Me: "Okay, so after you get a referral--get matched with your kids--you wait for a court date. Court dates are typically 8-18 weeks after referral. BUT, courts close August to October, because of the rainy season, when everything floods, and since Ethiopia is a 3rd world country, they have to close down their international courts. So right now, Ethiopia is pushing to get families to get in early for court, before the rainy season starts. So we COULD get a date anytime. Families who got referrals after us have already gotten their dates so we are next in line. So we could travel ANY time, but we could also NOT get a date and have to wait until courts open again in October. Then we would get a date for October or November and make our first trip over. IF we passed court the first time, then typically embassy is 8-18 weeks after that, but sometimes you fail court due to paperwork not being ready, or due to other reasons and then we would need to wait for another court date, where a rep would stand in for us. Then if we passed that time, we would wait for an embassy date. Then, as long as they didn't need to do a further investigation into our case and send it to Nairobi, Kenya, we would wait to clear embassy and after THAT they could be home. So basically they could be home in late September, or maybe not till next spring, depending."
Friend collapses, eyes glazed over with information overload.

4. Your life mantra will become: "Hurry up and wait." You will rush around like a maniac, filling out paperwork and demanding that others hurry and finish what they owe you (social workers will forget you, friends wriitng reference letters will procrastinate until your friendship is almost over, and government agencies will lose your paperwork) and once you have FINALLY gathered all this precious information, which was all due at a specific time, you will wait. Indefinitely. Indeterminably. Impatiently.

5. You will become bipolar. You will desperately long for people to ask about your adoption, because it is so important, and because the newness wears off quick and lots of people forget to care after the first year. You will wish SOMEONE cared enough to ask and see how you are doing. And when they do, you will dread answering and wish they had never asked and that you could brush the whole thing under the carpet because there is no news, no progress, and no way to explain the situation to a person who has not experienced adoption themselves. You can't summarize your entire process in a few sentences to help them understand why everything is always such a mess. So you respond, and they look at you like you have three heads. And if they are a truly good friend, they will ask again, but not too soon.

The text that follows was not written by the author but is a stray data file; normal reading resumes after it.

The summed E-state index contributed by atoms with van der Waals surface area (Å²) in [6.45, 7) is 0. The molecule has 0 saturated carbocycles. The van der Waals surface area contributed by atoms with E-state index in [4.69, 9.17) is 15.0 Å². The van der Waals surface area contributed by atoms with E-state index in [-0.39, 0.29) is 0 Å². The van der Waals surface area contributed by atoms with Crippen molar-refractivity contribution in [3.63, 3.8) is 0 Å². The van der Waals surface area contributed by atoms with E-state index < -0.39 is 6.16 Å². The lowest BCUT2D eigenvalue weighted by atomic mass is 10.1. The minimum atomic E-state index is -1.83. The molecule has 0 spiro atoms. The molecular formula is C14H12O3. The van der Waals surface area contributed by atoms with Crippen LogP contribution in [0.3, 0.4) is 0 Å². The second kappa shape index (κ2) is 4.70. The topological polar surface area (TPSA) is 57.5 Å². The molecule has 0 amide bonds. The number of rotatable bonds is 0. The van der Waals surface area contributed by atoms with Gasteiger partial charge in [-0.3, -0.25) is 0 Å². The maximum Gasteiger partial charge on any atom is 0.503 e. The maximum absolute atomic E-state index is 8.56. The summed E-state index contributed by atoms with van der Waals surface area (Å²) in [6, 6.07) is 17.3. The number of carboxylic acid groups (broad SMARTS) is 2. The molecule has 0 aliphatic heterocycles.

6. You will cry at the drop of a hat. My poor grandfather is a saint. We have a phone date every Tuesday night and he and my Grammy used to ask me every week about the adoption. About a year and a half in, they must have realized (even though I tried to hide it) how much it hurt to talk about it every week and never have anything new to say. So they stopped asking. About two months ago, my grandpa mentioned it for the first time in a YEAR. He said, "Sweetie, any news on the adoption? I know you don't want to talk about it too much....I know it makes you cry, but I don't want you to think I don't care. I'm afraid that asking about it hurts you and makes you cry and I am afraid NOT asking about it hurts you too! So I will just ask and you can answer and then we can talk about something else right away, but I wanted you to know I care." The man is an angel. And he's totally right. That's why I say adoption makes you bipolar. You want people to ask and to care, and at the same time, it hurts. But it hurts when people don't ask too. So go ahead and ask, just be understanding when the person starts crying, and don't stare at them like they have lost their minds to go through this process when they tell you, "I don't know" to EVERY question you ask them.